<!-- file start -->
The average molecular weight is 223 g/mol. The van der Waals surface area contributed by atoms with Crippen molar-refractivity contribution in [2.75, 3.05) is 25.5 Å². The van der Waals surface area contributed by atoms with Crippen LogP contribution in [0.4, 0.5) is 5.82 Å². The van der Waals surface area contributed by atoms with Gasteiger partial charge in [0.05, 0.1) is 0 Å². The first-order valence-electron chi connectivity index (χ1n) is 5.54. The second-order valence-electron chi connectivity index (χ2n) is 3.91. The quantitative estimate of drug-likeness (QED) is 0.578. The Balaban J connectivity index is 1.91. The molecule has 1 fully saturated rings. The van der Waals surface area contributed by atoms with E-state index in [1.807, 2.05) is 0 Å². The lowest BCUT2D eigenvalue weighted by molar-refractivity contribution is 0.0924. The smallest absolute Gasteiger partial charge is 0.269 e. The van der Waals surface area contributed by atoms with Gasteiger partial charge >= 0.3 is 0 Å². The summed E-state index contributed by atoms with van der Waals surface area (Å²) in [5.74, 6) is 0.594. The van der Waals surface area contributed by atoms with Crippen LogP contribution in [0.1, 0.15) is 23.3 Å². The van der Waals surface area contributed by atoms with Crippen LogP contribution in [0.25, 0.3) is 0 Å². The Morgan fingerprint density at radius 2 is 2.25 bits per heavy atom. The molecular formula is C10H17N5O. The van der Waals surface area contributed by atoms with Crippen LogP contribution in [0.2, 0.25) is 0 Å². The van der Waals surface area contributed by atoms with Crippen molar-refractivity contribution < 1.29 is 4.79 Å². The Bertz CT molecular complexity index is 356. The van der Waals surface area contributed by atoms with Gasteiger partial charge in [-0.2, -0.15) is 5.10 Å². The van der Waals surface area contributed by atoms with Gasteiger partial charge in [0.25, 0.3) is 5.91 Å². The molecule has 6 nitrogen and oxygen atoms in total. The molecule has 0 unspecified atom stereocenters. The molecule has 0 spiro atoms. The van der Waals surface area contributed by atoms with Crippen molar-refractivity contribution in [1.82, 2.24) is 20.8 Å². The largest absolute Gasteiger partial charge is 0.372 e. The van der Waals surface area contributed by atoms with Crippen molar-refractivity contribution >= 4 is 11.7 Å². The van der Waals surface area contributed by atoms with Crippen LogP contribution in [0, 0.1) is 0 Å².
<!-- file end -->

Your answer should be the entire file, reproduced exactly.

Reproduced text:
The average molecular weight is 223 g/mol. The van der Waals surface area contributed by atoms with Crippen molar-refractivity contribution in [2.75, 3.05) is 25.5 Å². The van der Waals surface area contributed by atoms with Crippen LogP contribution in [0.4, 0.5) is 5.82 Å². The van der Waals surface area contributed by atoms with Gasteiger partial charge in [0.05, 0.1) is 0 Å². The first-order valence-electron chi connectivity index (χ1n) is 5.54. The second-order valence-electron chi connectivity index (χ2n) is 3.91. The quantitative estimate of drug-likeness (QED) is 0.578. The Balaban J connectivity index is 1.91. The molecule has 1 fully saturated rings. The van der Waals surface area contributed by atoms with E-state index in [1.807, 2.05) is 0 Å². The lowest BCUT2D eigenvalue weighted by molar-refractivity contribution is 0.0924. The smallest absolute Gasteiger partial charge is 0.269 e. The van der Waals surface area contributed by atoms with Gasteiger partial charge >= 0.3 is 0 Å². The summed E-state index contributed by atoms with van der Waals surface area (Å²) in [5.74, 6) is 0.594. The van der Waals surface area contributed by atoms with Crippen LogP contribution in [0.1, 0.15) is 23.3 Å². The van der Waals surface area contributed by atoms with Crippen LogP contribution in [0.25, 0.3) is 0 Å². The Morgan fingerprint density at radius 2 is 2.25 bits per heavy atom. The molecular formula is C10H17N5O. The van der Waals surface area contributed by atoms with Crippen LogP contribution in [0.2, 0.25) is 0 Å². The van der Waals surface area contributed by atoms with Crippen molar-refractivity contribution < 1.29 is 4.79 Å². The Bertz CT molecular complexity index is 356. The van der Waals surface area contributed by atoms with Gasteiger partial charge in [-0.2, -0.15) is 5.10 Å². The van der Waals surface area contributed by atoms with Gasteiger partial charge in [0.25, 0.3) is 5.91 Å². The molecule has 6 nitrogen and oxygen atoms in total. The molecule has 0 unspecified atom stereocenters. The molecule has 0 spiro atoms. The van der Waals surface area contributed by atoms with Crippen molar-refractivity contribution in [1.82, 2.24) is 20.8 Å². The largest absolute Gasteiger partial charge is 0.372 e. The van der Waals surface area contributed by atoms with Crippen molar-refractivity contribution >= 4 is 11.7 Å². The van der Waals surface area contributed by atoms with Crippen LogP contribution in [0, 0.1) is 0 Å².